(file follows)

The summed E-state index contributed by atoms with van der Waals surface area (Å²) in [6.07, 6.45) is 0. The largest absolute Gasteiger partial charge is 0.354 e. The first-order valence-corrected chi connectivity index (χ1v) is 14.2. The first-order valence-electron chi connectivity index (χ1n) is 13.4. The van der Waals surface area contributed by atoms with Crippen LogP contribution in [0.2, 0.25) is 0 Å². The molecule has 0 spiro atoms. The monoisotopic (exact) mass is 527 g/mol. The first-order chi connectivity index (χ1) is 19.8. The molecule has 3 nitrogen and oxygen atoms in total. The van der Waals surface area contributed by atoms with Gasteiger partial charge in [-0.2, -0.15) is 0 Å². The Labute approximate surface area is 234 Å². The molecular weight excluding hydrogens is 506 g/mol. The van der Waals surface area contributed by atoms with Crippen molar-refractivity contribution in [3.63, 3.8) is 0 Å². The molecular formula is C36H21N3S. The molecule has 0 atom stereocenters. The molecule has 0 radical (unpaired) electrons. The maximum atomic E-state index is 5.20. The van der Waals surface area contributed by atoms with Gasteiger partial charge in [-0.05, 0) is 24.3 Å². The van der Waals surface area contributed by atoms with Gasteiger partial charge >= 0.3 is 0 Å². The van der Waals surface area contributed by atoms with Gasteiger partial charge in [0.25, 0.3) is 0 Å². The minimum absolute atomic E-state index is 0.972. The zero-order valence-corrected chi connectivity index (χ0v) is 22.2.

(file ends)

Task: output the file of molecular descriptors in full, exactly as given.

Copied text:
The summed E-state index contributed by atoms with van der Waals surface area (Å²) in [6.07, 6.45) is 0. The largest absolute Gasteiger partial charge is 0.354 e. The first-order valence-corrected chi connectivity index (χ1v) is 14.2. The first-order valence-electron chi connectivity index (χ1n) is 13.4. The van der Waals surface area contributed by atoms with Crippen LogP contribution in [0.2, 0.25) is 0 Å². The molecule has 0 spiro atoms. The monoisotopic (exact) mass is 527 g/mol. The first-order chi connectivity index (χ1) is 19.8. The molecule has 3 nitrogen and oxygen atoms in total. The van der Waals surface area contributed by atoms with Gasteiger partial charge in [-0.2, -0.15) is 0 Å². The Labute approximate surface area is 234 Å². The molecular weight excluding hydrogens is 506 g/mol. The van der Waals surface area contributed by atoms with Crippen molar-refractivity contribution in [3.63, 3.8) is 0 Å². The molecular formula is C36H21N3S. The molecule has 0 atom stereocenters. The molecule has 0 radical (unpaired) electrons. The maximum atomic E-state index is 5.20. The van der Waals surface area contributed by atoms with Gasteiger partial charge in [-0.05, 0) is 24.3 Å². The van der Waals surface area contributed by atoms with Gasteiger partial charge >= 0.3 is 0 Å². The van der Waals surface area contributed by atoms with Gasteiger partial charge in [0.25, 0.3) is 0 Å². The minimum absolute atomic E-state index is 0.972. The zero-order valence-corrected chi connectivity index (χ0v) is 22.2.